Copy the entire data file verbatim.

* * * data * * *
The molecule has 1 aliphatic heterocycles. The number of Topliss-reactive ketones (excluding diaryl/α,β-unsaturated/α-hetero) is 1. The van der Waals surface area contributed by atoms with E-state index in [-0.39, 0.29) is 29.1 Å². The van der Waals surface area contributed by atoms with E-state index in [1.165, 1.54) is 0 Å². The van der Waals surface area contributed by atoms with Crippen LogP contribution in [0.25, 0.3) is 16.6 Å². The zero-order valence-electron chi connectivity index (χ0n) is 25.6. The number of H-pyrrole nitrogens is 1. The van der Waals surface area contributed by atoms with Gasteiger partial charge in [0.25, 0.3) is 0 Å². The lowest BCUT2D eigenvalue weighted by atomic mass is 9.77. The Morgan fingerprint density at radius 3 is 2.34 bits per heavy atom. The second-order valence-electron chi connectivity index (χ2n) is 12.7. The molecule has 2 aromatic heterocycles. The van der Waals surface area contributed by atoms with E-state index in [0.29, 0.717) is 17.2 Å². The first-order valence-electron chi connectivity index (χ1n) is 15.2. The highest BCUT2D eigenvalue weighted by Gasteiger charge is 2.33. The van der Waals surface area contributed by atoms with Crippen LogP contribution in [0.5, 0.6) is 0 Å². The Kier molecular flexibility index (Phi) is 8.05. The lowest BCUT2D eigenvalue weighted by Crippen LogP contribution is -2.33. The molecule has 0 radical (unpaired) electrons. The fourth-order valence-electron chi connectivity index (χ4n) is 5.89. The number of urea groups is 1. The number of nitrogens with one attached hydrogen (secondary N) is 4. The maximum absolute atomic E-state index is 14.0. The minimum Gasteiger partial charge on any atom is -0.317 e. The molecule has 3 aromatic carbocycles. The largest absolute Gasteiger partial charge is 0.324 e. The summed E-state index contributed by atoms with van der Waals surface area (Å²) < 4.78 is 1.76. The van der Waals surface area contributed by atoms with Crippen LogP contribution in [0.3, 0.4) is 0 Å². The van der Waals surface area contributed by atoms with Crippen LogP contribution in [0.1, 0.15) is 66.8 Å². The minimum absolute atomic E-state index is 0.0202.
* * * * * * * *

The molecule has 1 aliphatic heterocycles. The number of Topliss-reactive ketones (excluding diaryl/α,β-unsaturated/α-hetero) is 1. The van der Waals surface area contributed by atoms with E-state index in [-0.39, 0.29) is 29.1 Å². The van der Waals surface area contributed by atoms with E-state index in [1.165, 1.54) is 0 Å². The van der Waals surface area contributed by atoms with Crippen LogP contribution in [0.25, 0.3) is 16.6 Å². The zero-order valence-electron chi connectivity index (χ0n) is 25.6. The number of H-pyrrole nitrogens is 1. The van der Waals surface area contributed by atoms with Gasteiger partial charge in [0.25, 0.3) is 0 Å². The lowest BCUT2D eigenvalue weighted by atomic mass is 9.77. The Morgan fingerprint density at radius 3 is 2.34 bits per heavy atom. The second-order valence-electron chi connectivity index (χ2n) is 12.7. The molecule has 2 aromatic heterocycles. The van der Waals surface area contributed by atoms with E-state index in [0.29, 0.717) is 17.2 Å². The first-order valence-electron chi connectivity index (χ1n) is 15.2. The highest BCUT2D eigenvalue weighted by Gasteiger charge is 2.33. The van der Waals surface area contributed by atoms with Crippen LogP contribution in [0.5, 0.6) is 0 Å². The Kier molecular flexibility index (Phi) is 8.05. The lowest BCUT2D eigenvalue weighted by Crippen LogP contribution is -2.33. The molecule has 0 radical (unpaired) electrons. The fourth-order valence-electron chi connectivity index (χ4n) is 5.89. The number of urea groups is 1. The number of nitrogens with one attached hydrogen (secondary N) is 4. The maximum absolute atomic E-state index is 14.0. The minimum Gasteiger partial charge on any atom is -0.317 e. The molecule has 3 aromatic carbocycles. The largest absolute Gasteiger partial charge is 0.324 e. The summed E-state index contributed by atoms with van der Waals surface area (Å²) < 4.78 is 1.76. The van der Waals surface area contributed by atoms with Crippen LogP contribution in [0.3, 0.4) is 0 Å². The van der Waals surface area contributed by atoms with Crippen LogP contribution in [0.1, 0.15) is 66.8 Å². The minimum absolute atomic E-state index is 0.0202.